Sorry Denis, but that does not work. One word: Sweden. (Although there are dozens of other nations, states and cities that avoided lockdowns and had better outcomes than the UK).

  4. dr-no Reply

    Denis and Tom – Dr No agrees with both of you. Denis is right – nothing can, by the normally accepted standards of proof, be proved (and crucially either way, so that means lockdown supporters can not prove they work, just as lockdown sceptics can’t prove they don’t work). Proof would need a randomised cluster trial on an international scale, and that, unsurprisingly didn’t happen.

    Should we just give up and say we don’t know? Dr No thinks not, because we do have observational data, and we would be foolish to ignore what it might suggest, so long as we don’t become too dogmatic.

    Sweden’s data is interesting. One of the charts Dr No did last year compared the shape rather than the amplitude of the UK and Sweden’s mortality curves for the first wave (the latest Our World in Data charts show some very odd wobbles, but the story is much the same) simply by scaling the peak of the Swedish curve to the same height as the UK curve:

    Not the prettiest chart, but what is striking is how closely the two curves track each other, from the start of the pandemic, all the way up to the peak, and for the first part of the fall in cases. If hard lockdowns compared to soft lockdowns have an effect, it isn’t apparent in this chart. Or to ask the question another way, why are the curves so similar???

  5. dearieme Reply

    “as mountain of Welsh coal slag”: slag is a by-product of iron-making and other metallurgical processes. Did you perhaps mean a coal spoil tip (such as that at Aberfan)?

    The National Coal Board was to spoil tips as the National Health Service is to hospital infections.

  6. Bill Bedford Reply

    Can someone tell me when did the NHS start promoting influenza vaccines for the over 65s? I think this may have a bearing on the graph at the top of the page, is as much as all the noticeably bad flu years were pre-vaccines.

  7. dr-no Reply

    dearieme – Dr No first wrote coal waste, then something made him change it to sludge, and then slag, without checking the meaning. Perhaps something Freudian. The image he was after was of a huge dull grey ugly shapeless mass incapable of illuminating anything; and that was a rushed replacement for an earlier completely different phrasing that didn’t work. Dr No will try harder in future.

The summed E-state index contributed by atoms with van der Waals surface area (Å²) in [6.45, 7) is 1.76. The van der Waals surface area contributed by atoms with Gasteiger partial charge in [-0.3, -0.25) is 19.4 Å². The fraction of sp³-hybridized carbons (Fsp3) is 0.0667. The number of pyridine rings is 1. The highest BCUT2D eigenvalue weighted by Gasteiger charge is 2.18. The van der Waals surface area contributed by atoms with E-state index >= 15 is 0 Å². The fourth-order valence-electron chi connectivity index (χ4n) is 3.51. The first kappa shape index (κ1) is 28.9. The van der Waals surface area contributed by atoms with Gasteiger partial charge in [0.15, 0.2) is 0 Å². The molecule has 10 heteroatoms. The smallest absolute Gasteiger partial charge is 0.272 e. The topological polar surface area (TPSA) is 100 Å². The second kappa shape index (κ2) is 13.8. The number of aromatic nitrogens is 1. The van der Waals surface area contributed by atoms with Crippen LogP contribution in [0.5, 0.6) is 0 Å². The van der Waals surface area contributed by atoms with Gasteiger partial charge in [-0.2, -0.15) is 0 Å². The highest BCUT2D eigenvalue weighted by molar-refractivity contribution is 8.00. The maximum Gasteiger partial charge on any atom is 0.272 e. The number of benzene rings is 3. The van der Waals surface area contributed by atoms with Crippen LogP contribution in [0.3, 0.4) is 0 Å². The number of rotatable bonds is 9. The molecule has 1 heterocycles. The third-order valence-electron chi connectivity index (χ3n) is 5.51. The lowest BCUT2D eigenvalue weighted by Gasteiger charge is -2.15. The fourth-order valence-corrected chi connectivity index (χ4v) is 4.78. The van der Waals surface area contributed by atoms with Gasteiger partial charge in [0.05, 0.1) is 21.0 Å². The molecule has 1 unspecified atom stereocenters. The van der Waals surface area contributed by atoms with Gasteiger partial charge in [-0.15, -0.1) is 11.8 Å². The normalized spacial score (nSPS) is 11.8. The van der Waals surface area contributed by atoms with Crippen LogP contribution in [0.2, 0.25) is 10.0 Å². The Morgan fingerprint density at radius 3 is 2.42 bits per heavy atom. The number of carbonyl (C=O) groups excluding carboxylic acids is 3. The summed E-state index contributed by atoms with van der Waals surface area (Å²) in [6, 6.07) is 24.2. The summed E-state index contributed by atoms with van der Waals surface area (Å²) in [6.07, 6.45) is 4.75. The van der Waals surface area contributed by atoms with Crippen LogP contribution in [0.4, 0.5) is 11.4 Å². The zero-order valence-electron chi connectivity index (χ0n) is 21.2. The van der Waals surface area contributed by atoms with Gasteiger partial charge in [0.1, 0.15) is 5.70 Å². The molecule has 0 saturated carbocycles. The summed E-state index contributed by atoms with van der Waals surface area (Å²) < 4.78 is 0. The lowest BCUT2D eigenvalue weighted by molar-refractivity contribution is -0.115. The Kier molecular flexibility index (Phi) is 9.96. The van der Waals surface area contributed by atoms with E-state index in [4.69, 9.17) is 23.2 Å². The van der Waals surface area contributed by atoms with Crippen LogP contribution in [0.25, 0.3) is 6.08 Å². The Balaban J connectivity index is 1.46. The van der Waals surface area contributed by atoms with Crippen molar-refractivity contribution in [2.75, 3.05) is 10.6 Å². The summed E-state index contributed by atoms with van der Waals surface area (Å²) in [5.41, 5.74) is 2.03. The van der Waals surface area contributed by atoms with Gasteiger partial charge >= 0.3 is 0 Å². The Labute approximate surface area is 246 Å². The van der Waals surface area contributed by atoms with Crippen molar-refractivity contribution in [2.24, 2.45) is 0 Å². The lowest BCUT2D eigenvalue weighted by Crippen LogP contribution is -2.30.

Bill – good point, the move from clinically vulnerable to all over 65 year olds may well have been around 2000 (this is not however the sort of thing Dr No commits to memory…). The OECD website (you have to poke around about to get the settings right) has data going back to 2000 and a quick plot shows the rates haven’t varied that much.

    Dr No will see if he can find some pre-2000 data (anyone is very welcome to point him in the right direction).

  8. dr-no Reply

    A fairly thorough search has revealed remarkably little data on pre-2000 flu vaccine uptake rates. 2000 was the year when vaccination was promoted for all 65 year olds and over, and maybe that triggered more rigorous routine data collection.

    There is one paper (abstract only) from 2002 that looked (via postal questionnaires, so possible bias+++) at rates in one health authority area (Bolton) for the three winters from 1997/98 to 1999/2000 which found:

    “Self-reported vaccine uptake had increased in people with diabetes from 53.9% in 1997-98 to 67.6% in 1999-2000, and in people aged 75 years and over from 63.5% in 1997-98 to 70.2% in 1999-2000.”

    Rather flimsy evidence, but it may suggest that in the years building up to the universal promotion of flu vaccine (in 2000), that rates in high risk groups and the elderly were already on their way to matching post 2000 rates.

  9. dr-no Reply

    We should also not lose sight of the fact the winters with higher deaths rates did have higher death rates, whatever the reason. It could be said that in the late 1990s we stood in relation to flu as we stood in relation to covid in late December/early January this winter: a seasonal wave of a respiratory viral infection, with partial population immunisation. And yet, no one even thought of shutting down the country. As James points out, rather the opposite. One of those bad flu winters saw in the new millennium, and rather a lot of non-socially distanced partying went on. It is sobering to realise that what was normal in New Year 2000 would in New year 2021 have led to £millions in fines, civil unrest, and God knows what. How we have changed.

    • Thomas Reply

      ” It could be said that in the late 1990s we stood in relation to flu as we stood in relation to covid in late December/early January this winter: a seasonal wave of a respiratory viral infection, with partial population immunisation. And yet, no one even thought of shutting down the country”

      This is a key bit of thinking, Dr, and it’s a shame it’s been missed. It struck me the other day too, when I was reading that slightly clumsy Andrew Lillico piece in the telegraph about the financial cost of lockdowns relative to different years. In terms of health, presumably if lockdowns work now, they would have worked back in 2000, and possibly saved similar numbers of lives. Yet if you had tried to tell people that they must lockdown for half a year to save 100000s of people in 1999 they’d have laughed at you. It’d have (rightly) been considered morally reprehensible and not worth the cost.

      But then China moved the overton window for our deeply illiberal public health sector, and 2020/21 happened.

  10. dr-no Reply

    Thomas – agree, the ‘China Effect’ is Dr No believes one of the keys to understanding our response to covid. It’s already in a post written, but not yet published.

  11. David Thomas Reply

    Don’t you think that the Covid 19 nonsense is mixed up in the collapse of industrialized society, simply because we are running out of the resources that brought it into being?